[ Parent ]
How do you think by sasquatchan (2.00 / 0) #22 Mon Mar 10, 2008 at 11:24:51 AM EST
the french do it ? Well, usually duck fat, but duck, good, tomato, tomah-to.

Attn REC: your page doesn't hit google on page 1 for "french fry" or "french fry page" or whatever silly name you call it. I wanted to validate if the french do use any goose fat, or always duck fat.

[ Parent ]
Rape seed for oil by LinDze (2.00 / 0) #41 Mon Mar 10, 2008 at 03:32:15 PM EST
Should grow pretty well just about anywhere in NA, as I recall. They grow tons of the stuff up in MN and Ontario.

Fun Fact: Also where the saying "Land of Rape and Honey" comes from. County motto of somewhere up there.

-Lin Dze
Arbeit Macht Frei

[ Parent ]
Yeh... by NoMoreNicksLeft (2.00 / 0) #44 Mon Mar 10, 2008 at 04:00:45 PM EST
Isn't this the same thing as canola though?
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Do not look directly into laser with remaining good eye.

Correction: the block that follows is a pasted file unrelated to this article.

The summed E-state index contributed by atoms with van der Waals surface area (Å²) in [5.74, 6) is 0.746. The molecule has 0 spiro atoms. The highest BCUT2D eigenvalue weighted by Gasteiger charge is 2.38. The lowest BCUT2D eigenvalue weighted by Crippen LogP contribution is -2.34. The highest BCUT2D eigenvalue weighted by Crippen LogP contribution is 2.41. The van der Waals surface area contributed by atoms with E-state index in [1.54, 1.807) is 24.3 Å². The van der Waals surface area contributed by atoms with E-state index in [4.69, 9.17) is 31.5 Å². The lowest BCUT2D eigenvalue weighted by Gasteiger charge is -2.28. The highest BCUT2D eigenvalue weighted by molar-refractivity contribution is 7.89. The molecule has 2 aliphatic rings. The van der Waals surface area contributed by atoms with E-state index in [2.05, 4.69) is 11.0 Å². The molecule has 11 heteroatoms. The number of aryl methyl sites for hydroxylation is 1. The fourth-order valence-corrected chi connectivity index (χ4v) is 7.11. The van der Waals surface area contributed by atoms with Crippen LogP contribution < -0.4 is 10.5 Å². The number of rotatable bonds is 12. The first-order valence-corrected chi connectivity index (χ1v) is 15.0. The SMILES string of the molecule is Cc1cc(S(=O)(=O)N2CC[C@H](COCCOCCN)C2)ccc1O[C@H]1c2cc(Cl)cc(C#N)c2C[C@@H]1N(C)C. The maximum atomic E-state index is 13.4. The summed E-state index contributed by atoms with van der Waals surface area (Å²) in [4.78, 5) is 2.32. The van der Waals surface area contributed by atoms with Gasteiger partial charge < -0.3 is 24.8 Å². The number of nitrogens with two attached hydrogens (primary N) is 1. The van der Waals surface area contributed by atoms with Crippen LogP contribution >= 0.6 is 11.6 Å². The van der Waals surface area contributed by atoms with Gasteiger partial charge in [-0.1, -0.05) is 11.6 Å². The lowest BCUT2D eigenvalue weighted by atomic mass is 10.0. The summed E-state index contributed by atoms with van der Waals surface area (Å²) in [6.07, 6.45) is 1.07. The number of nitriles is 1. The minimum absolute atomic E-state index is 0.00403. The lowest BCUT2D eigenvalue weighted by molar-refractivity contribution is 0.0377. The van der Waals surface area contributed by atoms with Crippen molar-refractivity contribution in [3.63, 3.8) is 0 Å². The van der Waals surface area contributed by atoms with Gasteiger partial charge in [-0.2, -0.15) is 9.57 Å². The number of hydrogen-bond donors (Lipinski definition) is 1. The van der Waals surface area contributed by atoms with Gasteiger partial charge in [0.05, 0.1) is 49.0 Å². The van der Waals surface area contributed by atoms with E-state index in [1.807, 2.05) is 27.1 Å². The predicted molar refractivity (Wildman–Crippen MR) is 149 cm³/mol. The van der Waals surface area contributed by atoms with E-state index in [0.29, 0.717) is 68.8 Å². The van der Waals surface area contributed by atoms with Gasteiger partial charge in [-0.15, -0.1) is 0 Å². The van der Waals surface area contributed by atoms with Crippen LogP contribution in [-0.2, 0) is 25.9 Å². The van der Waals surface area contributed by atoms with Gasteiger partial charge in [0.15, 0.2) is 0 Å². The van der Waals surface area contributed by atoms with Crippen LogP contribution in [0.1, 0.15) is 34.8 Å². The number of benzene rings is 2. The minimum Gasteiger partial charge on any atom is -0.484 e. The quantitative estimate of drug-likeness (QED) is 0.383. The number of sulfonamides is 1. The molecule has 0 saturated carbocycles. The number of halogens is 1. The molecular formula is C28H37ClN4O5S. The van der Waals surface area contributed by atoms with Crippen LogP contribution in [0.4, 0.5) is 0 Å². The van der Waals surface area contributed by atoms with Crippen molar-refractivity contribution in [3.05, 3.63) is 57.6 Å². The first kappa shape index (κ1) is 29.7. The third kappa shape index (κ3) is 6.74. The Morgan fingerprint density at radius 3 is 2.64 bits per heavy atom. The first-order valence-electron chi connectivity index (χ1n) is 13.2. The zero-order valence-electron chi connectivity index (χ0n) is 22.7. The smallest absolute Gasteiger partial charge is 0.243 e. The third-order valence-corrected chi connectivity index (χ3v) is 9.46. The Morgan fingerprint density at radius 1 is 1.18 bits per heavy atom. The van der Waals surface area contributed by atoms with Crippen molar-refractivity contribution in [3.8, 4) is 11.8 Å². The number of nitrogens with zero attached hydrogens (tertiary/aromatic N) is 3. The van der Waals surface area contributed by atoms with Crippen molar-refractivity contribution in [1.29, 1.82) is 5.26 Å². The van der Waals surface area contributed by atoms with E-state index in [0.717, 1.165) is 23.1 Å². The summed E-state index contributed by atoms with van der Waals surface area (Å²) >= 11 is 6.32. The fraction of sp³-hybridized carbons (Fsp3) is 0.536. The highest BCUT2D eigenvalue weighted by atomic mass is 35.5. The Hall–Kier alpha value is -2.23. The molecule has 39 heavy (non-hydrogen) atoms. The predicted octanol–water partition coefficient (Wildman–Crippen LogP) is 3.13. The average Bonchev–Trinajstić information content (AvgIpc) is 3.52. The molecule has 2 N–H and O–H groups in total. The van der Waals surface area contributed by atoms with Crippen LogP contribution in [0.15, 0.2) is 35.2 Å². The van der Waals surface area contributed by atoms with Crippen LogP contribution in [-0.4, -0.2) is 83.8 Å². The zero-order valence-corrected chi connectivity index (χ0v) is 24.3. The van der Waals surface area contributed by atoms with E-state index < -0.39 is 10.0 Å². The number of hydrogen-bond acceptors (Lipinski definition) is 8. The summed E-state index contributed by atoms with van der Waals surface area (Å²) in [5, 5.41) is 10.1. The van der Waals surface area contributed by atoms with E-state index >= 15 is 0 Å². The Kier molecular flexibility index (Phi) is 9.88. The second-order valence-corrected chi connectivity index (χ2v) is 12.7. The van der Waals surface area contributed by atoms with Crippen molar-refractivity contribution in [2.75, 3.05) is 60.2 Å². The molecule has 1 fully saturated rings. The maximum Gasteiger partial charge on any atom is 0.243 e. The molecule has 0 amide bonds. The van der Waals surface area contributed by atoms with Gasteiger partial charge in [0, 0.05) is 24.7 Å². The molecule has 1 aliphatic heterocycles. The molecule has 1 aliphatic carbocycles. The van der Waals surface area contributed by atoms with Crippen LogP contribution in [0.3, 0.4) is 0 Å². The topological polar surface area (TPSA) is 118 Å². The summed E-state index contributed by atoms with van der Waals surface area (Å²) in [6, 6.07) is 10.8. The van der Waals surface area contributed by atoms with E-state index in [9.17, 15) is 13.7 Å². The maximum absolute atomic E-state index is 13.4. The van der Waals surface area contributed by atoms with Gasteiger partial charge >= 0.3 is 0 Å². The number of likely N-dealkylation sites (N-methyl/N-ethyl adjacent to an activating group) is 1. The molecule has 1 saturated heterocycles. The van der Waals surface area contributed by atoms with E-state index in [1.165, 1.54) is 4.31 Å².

[ Parent ]
WIPO: Babylon 5 by Rogerborg (4.00 / 1) #5 Mon Mar 10, 2008 at 10:43:51 AM EST
You know that after the zombies come, there'll be no electricity to power your fancy-pants grain mill, right?

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Metus amatores matrum compescit, non clementia.
Solar/wind. by NoMoreNicksLeft (4.00 / 3) #8 Mon Mar 10, 2008 at 10:48:36 AM EST
Plus, I'm looking into generators/boilers that can be fueled by zombies. I'd still have to chop the zombies up by hand, and maybe let them dry out to a mummy-like consistency, but it should be quite economical.
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Do not look directly into laser with remaining good eye.
[ Parent ]
This'll do it by marvin (4.00 / 1) #42 Mon Mar 10, 2008 at 03:44:16 PM EST
Saw this link on ranprieur.com: steam powered genset.

If the zombie is dry enough, it should burn like cordwood. Might not have the same btu value per unit of volume as wood does, though, so you might be kept busy feeding the fire.

[ Parent ]
Give the girlfriend a book... by NoMoreNicksLeft (4.00 / 2) #43 Mon Mar 10, 2008 at 04:00:23 PM EST